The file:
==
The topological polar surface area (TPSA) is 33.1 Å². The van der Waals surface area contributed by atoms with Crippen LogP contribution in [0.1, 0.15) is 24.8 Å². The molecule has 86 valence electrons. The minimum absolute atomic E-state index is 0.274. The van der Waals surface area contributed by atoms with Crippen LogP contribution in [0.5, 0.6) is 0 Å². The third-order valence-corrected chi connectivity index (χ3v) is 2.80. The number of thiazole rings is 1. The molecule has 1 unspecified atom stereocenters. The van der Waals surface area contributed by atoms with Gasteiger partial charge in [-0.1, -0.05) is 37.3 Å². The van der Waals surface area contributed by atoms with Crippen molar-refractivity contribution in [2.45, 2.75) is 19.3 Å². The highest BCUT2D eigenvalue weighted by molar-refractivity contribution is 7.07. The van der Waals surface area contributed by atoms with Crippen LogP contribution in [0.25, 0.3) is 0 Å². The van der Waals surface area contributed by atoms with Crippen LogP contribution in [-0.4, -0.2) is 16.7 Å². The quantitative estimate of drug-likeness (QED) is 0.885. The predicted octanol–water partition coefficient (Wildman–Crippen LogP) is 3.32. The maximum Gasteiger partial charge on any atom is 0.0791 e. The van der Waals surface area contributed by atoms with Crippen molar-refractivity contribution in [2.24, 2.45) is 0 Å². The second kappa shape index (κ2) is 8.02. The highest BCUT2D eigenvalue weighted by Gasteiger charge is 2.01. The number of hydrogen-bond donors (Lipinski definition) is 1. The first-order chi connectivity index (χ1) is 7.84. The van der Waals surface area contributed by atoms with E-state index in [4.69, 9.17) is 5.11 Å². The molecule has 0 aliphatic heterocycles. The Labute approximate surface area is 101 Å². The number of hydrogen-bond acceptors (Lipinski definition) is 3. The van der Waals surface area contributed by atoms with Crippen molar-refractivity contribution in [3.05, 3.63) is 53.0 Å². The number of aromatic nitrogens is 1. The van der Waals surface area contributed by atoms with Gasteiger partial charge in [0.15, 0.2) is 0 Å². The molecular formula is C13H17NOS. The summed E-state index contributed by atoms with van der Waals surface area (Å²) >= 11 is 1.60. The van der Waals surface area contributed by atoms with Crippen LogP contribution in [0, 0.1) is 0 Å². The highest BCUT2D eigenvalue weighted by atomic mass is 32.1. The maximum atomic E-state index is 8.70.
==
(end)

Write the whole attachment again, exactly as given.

The topological polar surface area (TPSA) is 33.1 Å². The van der Waals surface area contributed by atoms with Crippen LogP contribution in [0.1, 0.15) is 24.8 Å². The molecule has 86 valence electrons. The minimum absolute atomic E-state index is 0.274. The van der Waals surface area contributed by atoms with Crippen LogP contribution in [0.5, 0.6) is 0 Å². The third-order valence-corrected chi connectivity index (χ3v) is 2.80. The number of thiazole rings is 1. The molecule has 1 unspecified atom stereocenters. The van der Waals surface area contributed by atoms with Gasteiger partial charge in [-0.1, -0.05) is 37.3 Å². The van der Waals surface area contributed by atoms with Crippen molar-refractivity contribution in [2.45, 2.75) is 19.3 Å². The highest BCUT2D eigenvalue weighted by molar-refractivity contribution is 7.07. The van der Waals surface area contributed by atoms with Crippen LogP contribution in [0.25, 0.3) is 0 Å². The van der Waals surface area contributed by atoms with Crippen LogP contribution in [-0.4, -0.2) is 16.7 Å². The quantitative estimate of drug-likeness (QED) is 0.885. The predicted octanol–water partition coefficient (Wildman–Crippen LogP) is 3.32. The maximum Gasteiger partial charge on any atom is 0.0791 e. The van der Waals surface area contributed by atoms with Crippen molar-refractivity contribution in [2.24, 2.45) is 0 Å². The second kappa shape index (κ2) is 8.02. The highest BCUT2D eigenvalue weighted by Gasteiger charge is 2.01. The number of hydrogen-bond donors (Lipinski definition) is 1. The first-order chi connectivity index (χ1) is 7.84. The van der Waals surface area contributed by atoms with E-state index in [4.69, 9.17) is 5.11 Å². The molecule has 0 aliphatic heterocycles. The Labute approximate surface area is 101 Å². The number of hydrogen-bond acceptors (Lipinski definition) is 3. The van der Waals surface area contributed by atoms with Crippen molar-refractivity contribution in [3.05, 3.63) is 53.0 Å². The number of aromatic nitrogens is 1. The van der Waals surface area contributed by atoms with Gasteiger partial charge in [0.15, 0.2) is 0 Å². The molecular formula is C13H17NOS. The summed E-state index contributed by atoms with van der Waals surface area (Å²) >= 11 is 1.60. The van der Waals surface area contributed by atoms with Crippen LogP contribution in [0, 0.1) is 0 Å². The highest BCUT2D eigenvalue weighted by atomic mass is 32.1. The maximum atomic E-state index is 8.70.